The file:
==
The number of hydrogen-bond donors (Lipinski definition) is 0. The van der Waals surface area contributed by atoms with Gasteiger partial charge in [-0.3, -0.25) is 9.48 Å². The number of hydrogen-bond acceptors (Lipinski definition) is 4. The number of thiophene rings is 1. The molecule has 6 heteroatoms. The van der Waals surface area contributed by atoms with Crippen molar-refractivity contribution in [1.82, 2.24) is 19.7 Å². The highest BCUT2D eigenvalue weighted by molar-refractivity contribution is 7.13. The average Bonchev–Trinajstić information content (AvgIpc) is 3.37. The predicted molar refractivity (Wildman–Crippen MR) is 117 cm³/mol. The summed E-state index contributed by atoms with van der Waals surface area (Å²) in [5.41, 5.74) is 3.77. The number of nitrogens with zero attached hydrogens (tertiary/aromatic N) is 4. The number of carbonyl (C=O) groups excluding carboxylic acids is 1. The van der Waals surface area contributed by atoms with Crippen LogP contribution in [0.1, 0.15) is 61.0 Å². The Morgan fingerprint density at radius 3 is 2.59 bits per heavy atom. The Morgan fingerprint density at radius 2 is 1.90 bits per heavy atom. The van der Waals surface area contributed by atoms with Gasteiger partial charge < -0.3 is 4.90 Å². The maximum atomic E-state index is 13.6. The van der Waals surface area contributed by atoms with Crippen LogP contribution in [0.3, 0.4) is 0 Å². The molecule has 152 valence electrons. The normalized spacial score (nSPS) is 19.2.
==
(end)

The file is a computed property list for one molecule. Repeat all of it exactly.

The number of hydrogen-bond donors (Lipinski definition) is 0. The van der Waals surface area contributed by atoms with Gasteiger partial charge in [-0.3, -0.25) is 9.48 Å². The number of hydrogen-bond acceptors (Lipinski definition) is 4. The number of thiophene rings is 1. The molecule has 6 heteroatoms. The van der Waals surface area contributed by atoms with Crippen molar-refractivity contribution in [1.82, 2.24) is 19.7 Å². The highest BCUT2D eigenvalue weighted by molar-refractivity contribution is 7.13. The average Bonchev–Trinajstić information content (AvgIpc) is 3.37. The predicted molar refractivity (Wildman–Crippen MR) is 117 cm³/mol. The summed E-state index contributed by atoms with van der Waals surface area (Å²) in [5.41, 5.74) is 3.77. The number of nitrogens with zero attached hydrogens (tertiary/aromatic N) is 4. The number of carbonyl (C=O) groups excluding carboxylic acids is 1. The van der Waals surface area contributed by atoms with Crippen LogP contribution in [0.1, 0.15) is 61.0 Å². The Morgan fingerprint density at radius 3 is 2.59 bits per heavy atom. The Morgan fingerprint density at radius 2 is 1.90 bits per heavy atom. The van der Waals surface area contributed by atoms with Gasteiger partial charge < -0.3 is 4.90 Å². The maximum atomic E-state index is 13.6. The van der Waals surface area contributed by atoms with Crippen LogP contribution in [0.3, 0.4) is 0 Å². The molecule has 152 valence electrons. The normalized spacial score (nSPS) is 19.2.